In Print


New Book

Cover of The Routledge Companion to Museum EthicsJust published this week, The Routledge Companion to Museum Ethics: Redefining Ethics for the Twenty-First Century Museum, edited by Janet Marstine, details my “Asians Art Museum” (Lord It’s the Samurai) project, in a chapter on “Museum Censorship” by Christopher Steiner.

From the publisher, about the book:

It argues for a museum ethics discourse defined by social responsibility, radical transparency and shared guardianship of heritage. And it demonstrates the moral agency of museums: the concept that museum ethics is more than the personal and professional ethics of individuals and concerns the capacity of institutions to generate self-reflective and activist practice.”

As for my work, Steiner asserts, ‘ . . .the intervention was a productive contribution that enhanced the exhibition narrative’.

More at the Asians Art Museum blog.

In Japan

Cover, Impaction [178]Earlier this year I was interviewed by Megumi Kitahara, professor of Japanese Studies at the Graduate School of Osaka University, for the 63rd installment of her ongoing serial essay on “Art Activism” in インパクション (Impaction) magazine.  At 14 pages in length, it’s by far the most in-depth interview I’ve ever given.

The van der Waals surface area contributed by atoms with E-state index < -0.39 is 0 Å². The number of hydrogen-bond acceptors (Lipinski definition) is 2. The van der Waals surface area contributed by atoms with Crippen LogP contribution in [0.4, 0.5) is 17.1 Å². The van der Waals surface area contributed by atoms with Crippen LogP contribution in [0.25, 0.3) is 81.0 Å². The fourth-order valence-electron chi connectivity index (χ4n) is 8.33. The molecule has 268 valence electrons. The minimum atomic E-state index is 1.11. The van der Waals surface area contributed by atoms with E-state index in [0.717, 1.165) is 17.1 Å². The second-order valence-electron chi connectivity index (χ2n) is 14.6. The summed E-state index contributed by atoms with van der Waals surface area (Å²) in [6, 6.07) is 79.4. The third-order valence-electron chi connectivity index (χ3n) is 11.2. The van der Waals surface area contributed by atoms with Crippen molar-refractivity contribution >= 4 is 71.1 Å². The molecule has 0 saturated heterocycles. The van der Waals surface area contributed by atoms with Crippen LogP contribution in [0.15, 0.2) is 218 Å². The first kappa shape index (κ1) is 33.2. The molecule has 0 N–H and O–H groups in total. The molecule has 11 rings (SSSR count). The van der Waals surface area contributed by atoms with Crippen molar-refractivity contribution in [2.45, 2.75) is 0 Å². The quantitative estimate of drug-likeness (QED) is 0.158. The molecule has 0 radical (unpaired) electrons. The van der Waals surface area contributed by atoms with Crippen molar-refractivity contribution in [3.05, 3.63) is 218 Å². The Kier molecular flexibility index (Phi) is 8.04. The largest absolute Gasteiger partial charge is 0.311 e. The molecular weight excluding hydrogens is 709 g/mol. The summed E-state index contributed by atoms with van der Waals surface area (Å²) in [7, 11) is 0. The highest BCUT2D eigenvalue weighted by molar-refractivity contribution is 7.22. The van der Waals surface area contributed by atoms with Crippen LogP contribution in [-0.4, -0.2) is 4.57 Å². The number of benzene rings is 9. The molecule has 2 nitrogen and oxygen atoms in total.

北原恵.  アート・アクティヴィズム(63), Impaction [178], 106-119, 2011.

For those who read Japanese, here’s a link to Prof. Kitahara’s academic publications on CiNii.

Cover of Murakami's bookThis is actually the second interview I’ve had published in Japan.  The first was by Yumiko Murakami for her book アジア系アメリカ人  中公新書 : アメリカの新しい顔  (Ajiakei Amerikajin: Amerika no atarashii kao) (Asian Americans: New Faces of America), reportedly the first book published in Japan on the subject of Asian Americans (Tokyo: Chūō Kōronsha, pp. 211-214, 1997).  She interviewed me about my experience producing the documentary Meeting at Tule Lake for the Tule Lake Pilgrimage.

Teaching Geisha

Like my samurai project above, my Sansei Geisha project has also influenced academic discourse.  I only recently came across the following, from May of last year:

Jan Bardsley. Teaching Geisha in History, Fiction, and Fantasy (PDF), ASIANetwork Exchange, Vol. 17, No. 2 (Spring 2010 Issue)

Jan Bardsley is a professor of Japanese Humanities at University of North Carolina, interested in feminism and popular culture in Japan, who has written about my work previously:

Liza Dalby’s Geisha: the view twenty-five years later, Southeast Review of Asian Studies, Vol. 31 (Annual 2009), pp.309-323.

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